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Theodore Roosevelt, Rough Rider

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Theodore Roosevelt, Rough Rider

Theodore Roosevelt, Rough Rider
Theodore Roosevelt, Rough Rider in 2009
Location in Portland, Oregon
Artist Alexander Phimister Proctor
Year 1922 (1922)
Type Sculpture
Material Bronze
Subject Theodore Roosevelt
Dimensions 3.7 m × 0.91 m × 2.7 m (12 ft × 3 ft × 9 ft)
Condition "Treatment needed" (1993)
Location Portland, Oregon, United States

Theodore Roosevelt, Rough Rider is an outdoor bronze sculpture by American artist Alexander Phimister Proctor, located in the South Park Blocks of Portland, Oregon in the United States. The equestrian statue was completed in 1922 and depicts Theodore Roosevelt as the leader of the cavalry regiment that fought during the Spanish–American War called the Rough Riders.

Description and history

The sculpture in 2009

Theodore Roosevelt, Rough Rider is an equestrian statue designed by American sculptor Alexander Phimister Proctor (1860–1950). The bronze sculpture depicts Theodore Roosevelt, former President of the United States, as the leader of the cavalry regiment called the Rough Riders, who fought during the Spanish–American War.[1] According to the Regional Arts & Culture Council, which administers the work, "Proctor took great care in accurately depicting Roosevelt as a symbol of American determination, success, and strength and as a bridge back to the Wild West."[1] The statue is located in Portland's South Park Blocks, along Southwest Park Avenue between Southwest Jefferson and Madison Streets. It measures 12 feet (3.7 m) × 3 feet (0.91 m) × 9 feet (2.7 m) and is mounted to a base that measures 7 feet 8 inches (2.34 m) × 6 feet (1.8 m) × 1 foot 6 inches (0.46 m).[1]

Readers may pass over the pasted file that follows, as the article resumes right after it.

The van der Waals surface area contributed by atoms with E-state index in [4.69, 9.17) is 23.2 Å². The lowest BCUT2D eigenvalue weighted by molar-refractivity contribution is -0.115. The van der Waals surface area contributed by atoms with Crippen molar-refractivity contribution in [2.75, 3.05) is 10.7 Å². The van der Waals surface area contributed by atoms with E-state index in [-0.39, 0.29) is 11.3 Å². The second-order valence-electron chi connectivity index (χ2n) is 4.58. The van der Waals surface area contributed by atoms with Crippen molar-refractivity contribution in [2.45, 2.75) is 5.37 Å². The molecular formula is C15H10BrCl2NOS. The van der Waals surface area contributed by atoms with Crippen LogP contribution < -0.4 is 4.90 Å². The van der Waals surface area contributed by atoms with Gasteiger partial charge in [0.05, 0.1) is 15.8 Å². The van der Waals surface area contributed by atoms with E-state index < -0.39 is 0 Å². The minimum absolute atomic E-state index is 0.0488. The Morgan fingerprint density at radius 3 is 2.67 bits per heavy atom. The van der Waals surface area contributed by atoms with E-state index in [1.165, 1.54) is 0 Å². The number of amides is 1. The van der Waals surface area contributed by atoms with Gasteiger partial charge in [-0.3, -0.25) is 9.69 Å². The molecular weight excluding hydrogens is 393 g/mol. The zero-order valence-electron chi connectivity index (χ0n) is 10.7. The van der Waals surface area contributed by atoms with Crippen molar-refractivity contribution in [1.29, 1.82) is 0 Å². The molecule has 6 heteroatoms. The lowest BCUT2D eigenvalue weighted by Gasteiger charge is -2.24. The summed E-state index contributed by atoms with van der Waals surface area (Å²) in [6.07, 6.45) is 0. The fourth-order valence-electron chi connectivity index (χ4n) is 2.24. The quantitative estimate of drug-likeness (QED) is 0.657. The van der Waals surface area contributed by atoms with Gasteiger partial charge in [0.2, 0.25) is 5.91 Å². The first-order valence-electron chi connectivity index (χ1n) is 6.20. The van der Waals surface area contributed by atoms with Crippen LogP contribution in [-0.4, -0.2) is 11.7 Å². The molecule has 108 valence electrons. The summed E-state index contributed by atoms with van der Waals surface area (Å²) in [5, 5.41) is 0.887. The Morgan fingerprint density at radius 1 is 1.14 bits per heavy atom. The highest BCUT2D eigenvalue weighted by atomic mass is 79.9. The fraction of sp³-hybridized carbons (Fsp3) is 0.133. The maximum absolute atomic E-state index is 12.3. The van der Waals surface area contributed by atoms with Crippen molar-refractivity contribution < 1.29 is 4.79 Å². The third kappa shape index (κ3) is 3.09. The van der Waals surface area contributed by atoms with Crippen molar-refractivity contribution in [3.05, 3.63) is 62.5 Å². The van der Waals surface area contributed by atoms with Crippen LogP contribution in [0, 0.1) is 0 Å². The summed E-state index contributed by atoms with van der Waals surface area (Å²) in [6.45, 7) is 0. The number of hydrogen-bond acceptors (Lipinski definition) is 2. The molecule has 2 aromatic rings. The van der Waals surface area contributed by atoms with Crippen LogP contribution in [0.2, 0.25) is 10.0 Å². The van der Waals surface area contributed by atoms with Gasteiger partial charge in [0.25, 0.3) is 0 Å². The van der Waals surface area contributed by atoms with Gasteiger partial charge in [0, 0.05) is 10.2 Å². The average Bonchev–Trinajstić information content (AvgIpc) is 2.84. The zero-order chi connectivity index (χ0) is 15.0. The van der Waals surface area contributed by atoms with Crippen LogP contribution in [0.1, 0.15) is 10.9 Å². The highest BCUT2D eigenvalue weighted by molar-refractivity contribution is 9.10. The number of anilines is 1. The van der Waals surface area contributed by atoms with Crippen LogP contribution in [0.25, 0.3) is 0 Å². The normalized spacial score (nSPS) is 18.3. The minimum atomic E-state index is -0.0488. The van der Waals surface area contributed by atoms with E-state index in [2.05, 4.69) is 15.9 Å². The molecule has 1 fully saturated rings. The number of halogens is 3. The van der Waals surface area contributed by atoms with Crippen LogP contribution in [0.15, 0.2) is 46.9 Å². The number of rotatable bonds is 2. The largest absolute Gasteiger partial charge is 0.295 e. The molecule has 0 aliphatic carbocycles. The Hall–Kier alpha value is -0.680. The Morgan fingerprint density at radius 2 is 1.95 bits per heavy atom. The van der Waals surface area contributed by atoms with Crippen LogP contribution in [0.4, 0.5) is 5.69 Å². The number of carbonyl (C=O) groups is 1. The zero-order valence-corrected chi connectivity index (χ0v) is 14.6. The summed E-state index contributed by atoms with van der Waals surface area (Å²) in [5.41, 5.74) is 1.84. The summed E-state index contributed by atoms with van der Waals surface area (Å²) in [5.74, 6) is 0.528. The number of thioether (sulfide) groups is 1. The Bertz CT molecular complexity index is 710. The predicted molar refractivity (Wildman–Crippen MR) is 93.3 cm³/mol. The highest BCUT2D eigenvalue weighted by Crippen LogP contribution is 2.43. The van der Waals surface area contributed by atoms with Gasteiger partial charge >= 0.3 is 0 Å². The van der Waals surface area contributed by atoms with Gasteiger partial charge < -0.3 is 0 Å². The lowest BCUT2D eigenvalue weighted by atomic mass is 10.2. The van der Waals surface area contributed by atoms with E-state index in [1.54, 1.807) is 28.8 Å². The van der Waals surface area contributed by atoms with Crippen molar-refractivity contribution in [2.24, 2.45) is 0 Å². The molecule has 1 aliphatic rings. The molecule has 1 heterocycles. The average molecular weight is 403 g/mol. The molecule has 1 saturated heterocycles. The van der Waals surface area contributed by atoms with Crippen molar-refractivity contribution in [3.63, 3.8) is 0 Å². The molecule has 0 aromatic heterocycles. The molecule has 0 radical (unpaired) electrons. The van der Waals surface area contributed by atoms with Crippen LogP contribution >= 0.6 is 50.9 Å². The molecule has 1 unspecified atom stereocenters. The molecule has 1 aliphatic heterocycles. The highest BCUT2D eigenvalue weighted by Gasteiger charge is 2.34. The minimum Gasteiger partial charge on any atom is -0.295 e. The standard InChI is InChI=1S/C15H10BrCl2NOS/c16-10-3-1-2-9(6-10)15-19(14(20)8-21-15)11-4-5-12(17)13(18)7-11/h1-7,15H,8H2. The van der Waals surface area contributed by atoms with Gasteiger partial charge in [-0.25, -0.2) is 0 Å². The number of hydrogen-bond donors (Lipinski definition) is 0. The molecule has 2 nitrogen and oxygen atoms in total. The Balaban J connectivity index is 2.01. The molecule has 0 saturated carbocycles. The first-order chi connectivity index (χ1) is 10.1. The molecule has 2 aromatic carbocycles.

The memorial was commissioned after Roosevelt's death. Completed in 1922, the sculpture was cast in Brooklyn, New York and was shipped by sea via the Panama Canal to avoid cutting the work into pieces. Henry Waldo Coe, a friend and hunting partner of Roosevelt's, donated the statue to the City of Portland. Calvin Coolidge, then Vice President of the United States, was present at the statue's dedication.[1]

Its condition was deemed "treatment needed" by the Smithsonian Institution's "Save Outdoor Sculpture!" program in April 1993.[2]

See also


  1. ^ a b c d
  2. ^

External links

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